In our first article in this series we noted that the Christian life is a “journey”, a “race”, a “fight.” What is common to these terms is that each has a well-defined objective associated with it. These words are not just metaphors for the Christian life, they are real descriptions. And according to Scripture:
- A journey has an intended destination. Our destination, if we are followers of Jesus Christ, is Heaven. 
- A race has a finish-line. Our race in life is not so much about being the first runner across the finish line, but about training, exercising, developing stamina and skill, then staying the course and finishing in spite of much competition – and standing out among the crowded field of runners. 
- A fight has an opponent to be overcome. Our fight is against the enemy, Satan, and all the temptations, distractions, afflictions and other devices he tries to use to render us ineffective in pursuing the plan God has for our individual lives (our purpose, or “destiny”). 
Just reading these few paragraphs can make one feel exhausted. What a lot of hard work! Think of all the bumps and bruises, stress and strain that one automatically associates with the physical versions of these activities. But our focus in this and successive articles must be primarily on the spiritual equivalents – and that makes a huge difference. The Bible assures us that each of us is well able to be successful – two passages of Scripture that provide encouragement are:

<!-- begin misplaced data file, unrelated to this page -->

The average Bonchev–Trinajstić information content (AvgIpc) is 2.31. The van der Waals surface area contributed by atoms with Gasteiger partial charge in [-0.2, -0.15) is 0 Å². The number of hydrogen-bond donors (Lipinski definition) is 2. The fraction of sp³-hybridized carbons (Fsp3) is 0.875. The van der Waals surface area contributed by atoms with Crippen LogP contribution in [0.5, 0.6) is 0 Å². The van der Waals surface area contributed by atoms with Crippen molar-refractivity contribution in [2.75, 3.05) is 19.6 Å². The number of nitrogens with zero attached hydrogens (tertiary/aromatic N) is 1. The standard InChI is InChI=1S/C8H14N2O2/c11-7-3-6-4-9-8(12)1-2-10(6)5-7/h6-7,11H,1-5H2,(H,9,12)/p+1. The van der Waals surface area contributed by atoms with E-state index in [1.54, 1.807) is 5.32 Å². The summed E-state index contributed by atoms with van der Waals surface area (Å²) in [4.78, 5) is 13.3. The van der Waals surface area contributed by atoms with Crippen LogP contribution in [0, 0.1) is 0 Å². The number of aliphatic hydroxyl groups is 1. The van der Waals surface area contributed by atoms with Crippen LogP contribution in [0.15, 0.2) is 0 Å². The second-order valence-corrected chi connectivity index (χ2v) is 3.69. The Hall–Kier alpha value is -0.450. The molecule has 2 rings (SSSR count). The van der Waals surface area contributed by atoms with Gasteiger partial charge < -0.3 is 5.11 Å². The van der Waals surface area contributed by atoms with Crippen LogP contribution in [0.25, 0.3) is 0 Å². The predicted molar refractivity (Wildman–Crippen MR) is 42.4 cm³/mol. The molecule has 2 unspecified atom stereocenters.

Every person who believes that Jesus is, in fact, the Messiah, is God-begotten. If we love the One who conceives the child, we’ll surely love the child who was conceived. The reality test on whether or not we love God’s children is this: Do we love God? Do we keep his commands? The proof that we love God comes when we keep his commandments and they are not at all troublesome. Every God-begotten person conquers the world’s ways. The conquering power that brings the world to its knees is our faith. The person who wins out over the world’s ways is simply the one who believes Jesus is the Son of God. 1 John 5:1-5 – The Message translation
Come to Me, all you who labor and are heavy laden, and I will give you rest. Take My yoke upon you and learn from Me, for I am gentle and lowly in heart, and you will find rest for your souls, for My yoke is easy and My burden is light.” Matthew 11:28-30
Or, as The Message translation words it: “Are you tired? Worn out? Burned out on religion? Come to me. Get away with me and you’ll recover your life. I’ll show you how to take a real rest. Walk with me and work with me—watch how I do it. Learn the unforced rhythms of grace. I won’t lay anything heavy or ill-fitting on you. Keep company with me and you’ll learn to live freely and lightly.”
Three key points that stand out in these quotes are that
- You need to believe in Jesus as your Saviour (the Messiah, Who came to pay the price for your sins).
If you have not already accepted Jesus as your Saviour, or you need to know more about what this means, please follow this link. It is of the utmost importance that you understand what this means, and it is absolutely essential if you are to make a success of life.